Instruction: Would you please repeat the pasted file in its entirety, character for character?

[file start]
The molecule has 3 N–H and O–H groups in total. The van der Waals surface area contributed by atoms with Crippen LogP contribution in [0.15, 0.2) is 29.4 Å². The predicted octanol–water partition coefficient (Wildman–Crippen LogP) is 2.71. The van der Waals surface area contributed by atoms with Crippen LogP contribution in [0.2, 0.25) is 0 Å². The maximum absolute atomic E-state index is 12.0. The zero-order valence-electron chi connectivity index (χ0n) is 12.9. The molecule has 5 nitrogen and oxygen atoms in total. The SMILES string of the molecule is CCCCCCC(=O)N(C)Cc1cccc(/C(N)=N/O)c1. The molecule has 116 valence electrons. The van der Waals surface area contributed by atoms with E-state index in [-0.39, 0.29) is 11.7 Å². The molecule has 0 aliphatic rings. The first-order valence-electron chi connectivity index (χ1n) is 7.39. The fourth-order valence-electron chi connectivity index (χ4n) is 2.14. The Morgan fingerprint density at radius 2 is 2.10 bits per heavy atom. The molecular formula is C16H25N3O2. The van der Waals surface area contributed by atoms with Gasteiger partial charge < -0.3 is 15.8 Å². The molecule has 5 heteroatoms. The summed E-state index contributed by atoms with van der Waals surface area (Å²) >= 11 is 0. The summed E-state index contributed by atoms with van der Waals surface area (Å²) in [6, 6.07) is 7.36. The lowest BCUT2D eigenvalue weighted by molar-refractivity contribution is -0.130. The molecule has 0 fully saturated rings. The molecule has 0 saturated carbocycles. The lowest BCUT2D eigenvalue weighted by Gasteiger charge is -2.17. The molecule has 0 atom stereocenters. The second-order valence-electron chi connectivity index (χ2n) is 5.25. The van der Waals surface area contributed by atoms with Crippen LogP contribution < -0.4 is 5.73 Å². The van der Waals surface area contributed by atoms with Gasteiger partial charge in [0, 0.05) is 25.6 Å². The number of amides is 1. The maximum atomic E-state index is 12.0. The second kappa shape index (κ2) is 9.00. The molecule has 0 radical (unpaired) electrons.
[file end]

The molecule has 3 N–H and O–H groups in total. The van der Waals surface area contributed by atoms with Crippen LogP contribution in [0.15, 0.2) is 29.4 Å². The predicted octanol–water partition coefficient (Wildman–Crippen LogP) is 2.71. The van der Waals surface area contributed by atoms with Crippen LogP contribution in [0.2, 0.25) is 0 Å². The maximum absolute atomic E-state index is 12.0. The zero-order valence-electron chi connectivity index (χ0n) is 12.9. The molecule has 5 nitrogen and oxygen atoms in total. The SMILES string of the molecule is CCCCCCC(=O)N(C)Cc1cccc(/C(N)=N/O)c1. The molecule has 116 valence electrons. The van der Waals surface area contributed by atoms with E-state index in [-0.39, 0.29) is 11.7 Å². The molecule has 0 aliphatic rings. The first-order valence-electron chi connectivity index (χ1n) is 7.39. The fourth-order valence-electron chi connectivity index (χ4n) is 2.14. The Morgan fingerprint density at radius 2 is 2.10 bits per heavy atom. The molecular formula is C16H25N3O2. The van der Waals surface area contributed by atoms with Gasteiger partial charge < -0.3 is 15.8 Å². The molecule has 5 heteroatoms. The summed E-state index contributed by atoms with van der Waals surface area (Å²) >= 11 is 0. The summed E-state index contributed by atoms with van der Waals surface area (Å²) in [6, 6.07) is 7.36. The lowest BCUT2D eigenvalue weighted by molar-refractivity contribution is -0.130. The molecule has 0 fully saturated rings. The molecule has 0 saturated carbocycles. The lowest BCUT2D eigenvalue weighted by Gasteiger charge is -2.17. The molecule has 0 atom stereocenters. The second-order valence-electron chi connectivity index (χ2n) is 5.25. The van der Waals surface area contributed by atoms with Crippen LogP contribution < -0.4 is 5.73 Å². The van der Waals surface area contributed by atoms with Gasteiger partial charge in [0, 0.05) is 25.6 Å². The number of amides is 1. The maximum atomic E-state index is 12.0. The second kappa shape index (κ2) is 9.00. The molecule has 0 radical (unpaired) electrons.